Welcome to the Reader's morning briefing for Monday, November 20, 2017.

  • Chicago principals association head Troy LaRaviere to run against Emanuel in 2019

The 2019 mayoral race is approaching, and the pool of potential candidates is narrowing. Former Chicago Public Schools principal Troy LaRaviere, now head of the Chicago Principals and Administrators Association, has decided to run against his nemesis, Mayor Rahm Emanuel. LaRaviere, a harsh critic of the mayor for years, was controversially removed from his post at Blaine Elementary School. Jesus "Chuy" Garcia, who ended up in a runoff race with Emanuel in 2015, "sounds ready to give it another go," according to the Tribune. Former Chicago Police Department superintendent Garry McCarthy, who also was controversially fired by Emanuel, is "warming to a run," and Cook County commissioner Bridget Gainer "is studying it." Cook County sheriff Tom Dart has decided against running. Unseating the deep-pocketed and well-connected Emanuel will be a huge challenge. "My goal is the realization of human potential in this city, which means people have to have the best education, they have to have economic activity that creates jobs so they can sustain and support themselves, and provide for themselves and their families," LaRaviere told the Tribune. "It means they have to be safe. The office of mayor is not my goal. The office is a means to that end." [Tribune]

  • Analysis of Emanuel 2018 budget raises red flags

Chicago's financial crisis is far from over, and there's still plenty of "heavy lifting" to do, according to a Civic Federation analysis of Mayor Rahm Emanuel's 2018 budget. The $8.6 billion budget includes new and higher taxes to generate revenue, but the city is still being crushed by debt and pension liabilities. "The heavy lifting is not over. There is much more that needs to be accomplished," the Civic Federation wrote. Despite the issues, the organization endorsed Emanuel's plan. [Sun-Times]

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Saturday, November 18, 2017

Wear your art on your sleeve with the help of new Logan Square emporium Flair

Posted By on 11.18.17 at 11:43 AM

click image Logan Square's Flair gift shop specializes in pins, patches, and vintage clothing. - ISA GIALLORENZO
  • Isa Giallorenzo
  • Logan Square's Flair gift shop specializes in pins, patches, and vintage clothing.

The offbeat accessory is Flair's specialty. The recently opened Logan Square store's inventory is dominated by pins featuring figures from Prince to Audre Lorde and patches with generally woke sentiments such as "Fuck the patriarchy" and "We will outlive them."

"My focus is supporting small business by marginalized people, whether they be people of color, LGBTQIA, or women makers," Flair owner Melissa Elliott says. To that end she stocks her shelves with locally made goods—by such brands as Nyxturna, PinChe Loca, and the Found—and with merch from outside labels including JB Brager, Gaypin' Guys, and Peace Prospects. She also offers customers a carefully curated selection of vintage clothing and hosts periodic art shows and events in the space. Local vegan bakery Pie, Pie My Darling will have a pop-up on Friday, December 15, from noon to 4 PM (though they may sell out before).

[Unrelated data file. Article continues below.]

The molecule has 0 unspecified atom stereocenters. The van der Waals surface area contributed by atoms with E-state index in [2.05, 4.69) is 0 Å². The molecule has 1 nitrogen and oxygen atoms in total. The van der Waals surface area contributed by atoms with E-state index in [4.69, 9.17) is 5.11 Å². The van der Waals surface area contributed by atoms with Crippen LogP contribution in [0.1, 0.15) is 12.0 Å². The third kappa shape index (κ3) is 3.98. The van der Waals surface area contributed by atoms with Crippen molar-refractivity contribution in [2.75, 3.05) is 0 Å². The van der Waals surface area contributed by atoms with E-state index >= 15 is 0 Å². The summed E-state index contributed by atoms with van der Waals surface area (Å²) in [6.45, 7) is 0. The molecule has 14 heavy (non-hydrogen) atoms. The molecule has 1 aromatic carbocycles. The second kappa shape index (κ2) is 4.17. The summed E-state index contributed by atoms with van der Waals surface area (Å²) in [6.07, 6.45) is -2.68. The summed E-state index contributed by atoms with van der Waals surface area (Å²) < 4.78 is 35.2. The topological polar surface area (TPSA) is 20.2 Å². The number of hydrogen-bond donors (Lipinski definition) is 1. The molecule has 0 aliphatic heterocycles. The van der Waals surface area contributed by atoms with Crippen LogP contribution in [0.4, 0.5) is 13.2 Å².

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Friday, November 17, 2017

Brian Posen resigns from Stage 773 amid harassment allegations

Posted By on 11.17.17 at 06:40 PM

Brian Posen in 2011 - LISA PREDKO
  • Lisa Predko
  • Brian Posen in 2011

The Chicago comedy scene is filled with stories of men who abuse their power and use it to harass and assault their female colleagues and students. Brian Posen, the founder and creative director of Stage 773 and a former teacher at Columbia College and Second City, has figured in some of these stories and, more recently, a social media campaign instigated by a former assistant who cataloged his offensive comments and behavior under the hashtag #boycottstage773.

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Last Flag Flying is Richard Linklater’s latest triumph

Posted By on 11.17.17 at 03:57 PM

Last Flag Flying
  • Last Flag Flying
Last Flag Flying, now entering its second week in Chicago theaters, reminds me of Neil Young's 1990 album Ragged Glory. It's a rough, but casual, meditation on American themes, made with relaxed, subtle mastery. If the film feels a bit underwhelming on first encounter, I suspect it will gain from repeat viewings—it's full of subtle characterizations and charming grace notes, and these things can become more resonant once they're more familiar. Last Flag mostly plays out in relaxed scenes where the primary characters bullshit and catch up; director Richard Linklater (who cowrote the script with Darryl Ponicsan, on whose novel the film is based) isn't interested in telling a story so much as studying these men, and he gives them plenty of opportunities to reflect on their pasts, express their current beliefs, and learn from each other. The insights are buoyed by ingratiating good humor, the characters often telling jokes or cracking wise. The humor is nicely integrated into the movie—you're always laughing with the characters, never at them.

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The Chicago Art Book Fair and more of the best things to do in Chicago this weekend

Posted By on 11.17.17 at 03:39 PM

Check out (and possibly purchase) local art books at the Chicago Art Book Fair 11/17-11/18. - COURTESY OF CHICAGO ART BOOK FAIR
  • Courtesy of Chicago Art Book Fair
  • Check out (and possibly purchase) local art books at the Chicago Art Book Fair 11/17-11/18.

Avoid the cold with the shows, exhibits, and fairs taking place this weekend. Here's some of what we recommend:

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Agenda Teaser

Performing Arts
This Wonderful Life The Edge Theater
November 02
Galleries & Museums
March 10